Boots Randolph, musician, friend of Trigg County
by Hawkins Teague
Jul 11, 2007 | 0 0 comments | 2 2 recommendations | email to a friend | print
Boots Randolph, the legendary saxophone player and former Cadiz resident, died on July 3, one month after his 80th birthday. He will be remembered by many in Trigg County as one of their own.

Randolph was best known for his 1963 song, “Yakety Sax,” which became immortalized when it was adopted as the theme for “The Benny Hill Show.” Since the time that show was on the air, it also been used in countless parodies of the show’s signature wacky chase scenes.

Randolph’s influence far surpasses that tune, however. It is impossible to turn on an oldies radio station without hearing his trademark sound at some point. As a session musician, he played on songs such as Elvis Presley’s “Return to Sender,” Roy Orbison’s “Oh! Pretty Woman,” and Brenda Lee’s “Rockin’ Around the Christmas Tree” and “I’m Sorry.” He also played on Buddy Holly and Johnny Cash songs, according to the Paducah Sun.

In a 1990 interview with the Associated Press, Randolph said, “‘Yakety Sax’ will be my trademark. I’ll hang my hat on it. It’s kept me alive. Every sax player in the world has tried to play it. Some are good, some are awful.”

Randolph was born in Paducah, grew up in Cadiz and graduated high school in Evansville, Ind. He was known for coming back to Trigg County and playing free concerts to raise money for causes such as Relay for Life. He played these concerts during the Boots Randolph Golf Tournament at the Lake Barkley course that bears his name. His final concert in Trigg County was in September and was a fundraiser for Board of Education scholarships.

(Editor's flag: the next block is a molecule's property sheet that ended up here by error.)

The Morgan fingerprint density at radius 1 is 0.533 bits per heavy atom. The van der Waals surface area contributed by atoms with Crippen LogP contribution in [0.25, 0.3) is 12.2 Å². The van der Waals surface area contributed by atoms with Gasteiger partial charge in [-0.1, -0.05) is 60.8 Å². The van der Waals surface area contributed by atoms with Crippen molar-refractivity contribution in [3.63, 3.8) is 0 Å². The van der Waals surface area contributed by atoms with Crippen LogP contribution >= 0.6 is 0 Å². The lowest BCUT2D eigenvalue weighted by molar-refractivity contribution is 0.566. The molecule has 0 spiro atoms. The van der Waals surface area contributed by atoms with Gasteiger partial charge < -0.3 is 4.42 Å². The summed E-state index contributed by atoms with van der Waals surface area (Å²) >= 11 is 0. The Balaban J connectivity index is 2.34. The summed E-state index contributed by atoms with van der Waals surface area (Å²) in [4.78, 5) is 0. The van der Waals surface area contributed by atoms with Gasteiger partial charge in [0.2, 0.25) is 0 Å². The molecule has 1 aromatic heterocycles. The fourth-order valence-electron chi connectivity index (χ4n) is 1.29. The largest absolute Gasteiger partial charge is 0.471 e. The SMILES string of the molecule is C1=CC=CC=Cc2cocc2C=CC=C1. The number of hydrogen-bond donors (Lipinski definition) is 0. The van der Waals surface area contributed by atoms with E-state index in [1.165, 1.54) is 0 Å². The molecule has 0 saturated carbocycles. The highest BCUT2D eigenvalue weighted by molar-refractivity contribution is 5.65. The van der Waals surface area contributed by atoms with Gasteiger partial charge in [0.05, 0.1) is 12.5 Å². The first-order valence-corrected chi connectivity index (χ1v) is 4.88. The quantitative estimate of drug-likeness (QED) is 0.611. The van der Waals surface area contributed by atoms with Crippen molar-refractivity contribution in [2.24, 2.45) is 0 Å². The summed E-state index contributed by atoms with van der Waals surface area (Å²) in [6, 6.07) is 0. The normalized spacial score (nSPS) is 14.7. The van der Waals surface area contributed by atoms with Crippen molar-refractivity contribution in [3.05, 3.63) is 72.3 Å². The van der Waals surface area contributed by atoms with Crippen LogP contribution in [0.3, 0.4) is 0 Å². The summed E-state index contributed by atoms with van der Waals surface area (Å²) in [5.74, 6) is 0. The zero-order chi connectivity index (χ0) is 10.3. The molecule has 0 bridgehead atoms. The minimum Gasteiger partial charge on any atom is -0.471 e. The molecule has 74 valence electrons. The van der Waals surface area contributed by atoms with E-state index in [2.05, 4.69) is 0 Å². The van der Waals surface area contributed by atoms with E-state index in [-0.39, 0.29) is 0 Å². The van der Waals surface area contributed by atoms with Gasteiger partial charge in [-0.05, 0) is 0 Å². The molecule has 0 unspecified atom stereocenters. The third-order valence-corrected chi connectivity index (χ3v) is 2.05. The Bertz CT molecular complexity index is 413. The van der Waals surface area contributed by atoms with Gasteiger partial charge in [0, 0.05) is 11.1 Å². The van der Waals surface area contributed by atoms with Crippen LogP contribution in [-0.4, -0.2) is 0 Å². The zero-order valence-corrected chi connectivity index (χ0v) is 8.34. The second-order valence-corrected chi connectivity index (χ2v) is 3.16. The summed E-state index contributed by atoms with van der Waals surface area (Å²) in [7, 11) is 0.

Randolph had been hospitalized and in a coma since July 25. Publicist and family spokeswoman Betty Hofer told the Paducah Sun he was taken off a respirator early on the morning of July 3.

Trigg County resident Becky Freeman said she had known Randolph for about 10 years. She said her mother, Rose Allen Finley, had known him growing him and told stories about him. She didn’t meet him until he came to play while she sang for a local benefit concert. Apparently, Randolph’s family had seen her sing at the Kentucky Opry and recommended that they do a show together. So Freeman was scheduled to perform with before she got to meet the legendary man who played on so many hit records.

Freeman said Randolph did quite a few free concerts over the years and never wanted any compensation for them. Besides concerts for Relay for Life and the scholarship fund, Randolph also played for the high school band boosters and the Thomas-Bridges Association, of which Freeman said he was a member.

Randolph will surely be missed in Trigg County. Freeman went to his funeral last Friday in Joelton, Tenn. and said several locals were there, including John Rittenhouse, Martha Maxfield and David Shore. Even in death, he felt “larger than life,” Freeman said, and there was a large photograph of him there that reminded everyone of this. The presiding pastor’s words, “A great man has fallen,” seemed to sum up her feelings about him, she said.

Freeman said a brass quartet from Nashville played at the funeral, as did a recording of Randolph playing.

“It was kind of eerie,” Freeman said, “but if you closed your eyes, you could just imagine that he was there.”

Freeman said that shortly before Randolph went into a coma, he played in front of a crowd of 8,000 people in South Carolina. He was scheduled to perform at a concert in Memphis in August to commemorate the 30th anniversary of Presley’s death. Although he didn’t live to see this, one could certainly say that Randolph lived a longer and happier life than that other famous Southern musician.
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